January 4, 2007

George Will Layeth the Smacketh Down on a Minimum Wage Increase

Posted in National Politics, State Politics at 9:14 am by Paul Smith Jr

Most of the working poor earn more than the minimum wage, and most of the 0.6 percent (479,000 in 2005) of America’s wage workers earning the minimum wage are not poor. Only one in five workers earning the federal minimum lives in families with earnings below the poverty line. Sixty percent work part time, and their average household income is well over $40,000. (The average and median household incomes are $63,344 and $46,326, respectively.)

Forty percent of American workers are salaried. Of the 75.6 million paid by the hour, 1.9 million earn the federal minimum or less, and of these, more than half are under 25 and more than a quarter are between ages 16 and 19. Many are students or other part-time workers. Sixty percent of those earning the federal minimum or less work in restaurants and bars and earn tips — often untaxed, perhaps — in addition to wages. Two-thirds of those earning the federal minimum today will, a year from now, have been promoted and be earning 10 percent more. Raising the minimum wage predictably makes work more attractive relative to school for some teenagers and raises the dropout rate. Two scholars report that in states that allow people to leave school before 18, a 10 percent increase in the state minimum wage caused teenage school enrollment to drop 2 percent.

The problem is that demand for almost everything is elastic: When the price of something goes up, demand for it goes down. Obviously were the minimum wage to jump to, say, $15 an hour, that would cause significant unemployment among persons just reaching for the bottom rung of the ladder of upward mobility. But suppose those scholars are correct who say that when the minimum wage is low and is increased slowly — proposed legislation would take it to $7.25 in three steps — the negative impact on employment is negligible. Still, because there are large differences among states’ costs of living and the nature of their economies, Sen. Jim DeMint (R-S.C.) sensibly suggests that each state be allowed to set a lower minimum.

But the minimum wage should be the same everywhere: $0. Labor is a commodity; governments make messes when they decree commodities’ prices. Washington, which has its hands full delivering the mail and defending the shores, should let the market do well what Washington does poorly. But that is a good idea whose time will never come again.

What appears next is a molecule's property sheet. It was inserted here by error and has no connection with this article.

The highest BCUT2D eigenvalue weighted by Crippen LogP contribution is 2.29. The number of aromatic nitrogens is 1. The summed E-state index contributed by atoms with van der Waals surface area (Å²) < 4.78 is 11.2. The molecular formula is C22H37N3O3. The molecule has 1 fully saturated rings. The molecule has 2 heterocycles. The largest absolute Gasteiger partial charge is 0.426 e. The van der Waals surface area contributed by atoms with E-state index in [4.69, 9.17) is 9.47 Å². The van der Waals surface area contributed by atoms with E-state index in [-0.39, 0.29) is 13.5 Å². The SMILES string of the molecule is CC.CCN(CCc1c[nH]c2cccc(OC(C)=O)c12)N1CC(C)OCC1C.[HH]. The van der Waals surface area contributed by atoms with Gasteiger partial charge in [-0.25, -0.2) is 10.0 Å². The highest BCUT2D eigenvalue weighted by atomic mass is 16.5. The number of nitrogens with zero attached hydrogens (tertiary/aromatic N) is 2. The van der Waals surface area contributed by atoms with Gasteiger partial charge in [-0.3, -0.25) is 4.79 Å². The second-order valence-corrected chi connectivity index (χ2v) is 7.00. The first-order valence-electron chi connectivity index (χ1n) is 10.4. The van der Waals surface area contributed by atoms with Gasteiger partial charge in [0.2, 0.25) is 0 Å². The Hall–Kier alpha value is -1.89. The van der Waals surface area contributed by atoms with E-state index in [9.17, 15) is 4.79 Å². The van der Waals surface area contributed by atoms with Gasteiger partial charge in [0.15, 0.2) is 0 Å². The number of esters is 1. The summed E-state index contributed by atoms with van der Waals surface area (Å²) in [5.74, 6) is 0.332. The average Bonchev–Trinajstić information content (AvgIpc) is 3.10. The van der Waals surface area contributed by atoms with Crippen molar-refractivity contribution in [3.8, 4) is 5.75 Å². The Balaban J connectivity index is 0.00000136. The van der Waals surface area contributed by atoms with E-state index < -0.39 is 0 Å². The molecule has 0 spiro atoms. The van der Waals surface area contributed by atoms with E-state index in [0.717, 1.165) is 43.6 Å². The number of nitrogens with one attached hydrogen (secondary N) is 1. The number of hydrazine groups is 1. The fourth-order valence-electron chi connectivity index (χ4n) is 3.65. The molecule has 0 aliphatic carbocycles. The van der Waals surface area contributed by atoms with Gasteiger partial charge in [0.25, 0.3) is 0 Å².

Read the whole article

Not content to let Washington be the only economically illiterate goverment around, it seems that the state’s government is considering raising the minimum wage to higher than the national minimum should the feds raise the minimum wage.

Advertisements

2 Comments »

  1. Here’s a factoid I recently discovered about why union labor often supports minimum wage hikes: their pay often contractually indexes off the minimum wage. So a minimum wage increase doesn’t just effect the poor folks barely scraping by on minimum wage, it effects many to most union paychecks as well.

  2. Brud Lee said,

    Look at the (many) states with higher minimums than the national wage as well. Most of them are indexed as well – at .50 to $1.25 hgiher than the national wage. By raising the national wage, Congress would place an undue burden on the states that have historically tried to do what they would not.

    The argument for raising the minimum wage is a non-intellectual one. If the minimum wage is used for unskilled jobs, then jobs that pay a traditionally higher wage because of the greater skill levels involved will have to raise their wages to compensate. Since these wages will come from employers, they’ll have to increase revenues by raising prices. Suddenly, the $7+ an hour is worth a lot less – because the prices of goods and services rise to cover the labor increase.

    Still, because a family of four can’t buy a home on the minimum wage, anyone who tries to regulate its rise is “heartless”.


Leave a Reply

Fill in your details below or click an icon to log in:

WordPress.com Logo

You are commenting using your WordPress.com account. Log Out / Change )

Twitter picture

You are commenting using your Twitter account. Log Out / Change )

Facebook photo

You are commenting using your Facebook account. Log Out / Change )

Google+ photo

You are commenting using your Google+ account. Log Out / Change )

Connecting to %s

%d bloggers like this: